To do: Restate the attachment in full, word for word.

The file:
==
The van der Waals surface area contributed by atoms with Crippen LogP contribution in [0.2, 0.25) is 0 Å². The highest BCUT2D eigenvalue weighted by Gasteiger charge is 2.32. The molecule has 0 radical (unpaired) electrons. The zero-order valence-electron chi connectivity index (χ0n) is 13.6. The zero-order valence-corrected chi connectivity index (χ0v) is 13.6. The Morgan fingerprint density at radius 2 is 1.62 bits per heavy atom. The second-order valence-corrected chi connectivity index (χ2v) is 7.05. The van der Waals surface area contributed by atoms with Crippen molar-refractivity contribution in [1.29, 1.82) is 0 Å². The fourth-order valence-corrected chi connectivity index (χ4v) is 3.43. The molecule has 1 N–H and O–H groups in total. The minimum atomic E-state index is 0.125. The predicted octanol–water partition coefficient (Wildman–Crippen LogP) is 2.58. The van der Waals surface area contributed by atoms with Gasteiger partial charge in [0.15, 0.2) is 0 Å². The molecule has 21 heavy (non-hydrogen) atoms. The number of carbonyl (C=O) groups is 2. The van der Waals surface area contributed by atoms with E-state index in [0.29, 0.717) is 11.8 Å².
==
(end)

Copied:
The van der Waals surface area contributed by atoms with Crippen LogP contribution in [0.2, 0.25) is 0 Å². The highest BCUT2D eigenvalue weighted by Gasteiger charge is 2.32. The molecule has 0 radical (unpaired) electrons. The zero-order valence-electron chi connectivity index (χ0n) is 13.6. The zero-order valence-corrected chi connectivity index (χ0v) is 13.6. The Morgan fingerprint density at radius 2 is 1.62 bits per heavy atom. The second-order valence-corrected chi connectivity index (χ2v) is 7.05. The van der Waals surface area contributed by atoms with Crippen molar-refractivity contribution in [1.29, 1.82) is 0 Å². The fourth-order valence-corrected chi connectivity index (χ4v) is 3.43. The molecule has 1 N–H and O–H groups in total. The minimum atomic E-state index is 0.125. The predicted octanol–water partition coefficient (Wildman–Crippen LogP) is 2.58. The van der Waals surface area contributed by atoms with Gasteiger partial charge in [0.15, 0.2) is 0 Å². The molecule has 21 heavy (non-hydrogen) atoms. The number of carbonyl (C=O) groups is 2. The van der Waals surface area contributed by atoms with E-state index in [0.29, 0.717) is 11.8 Å².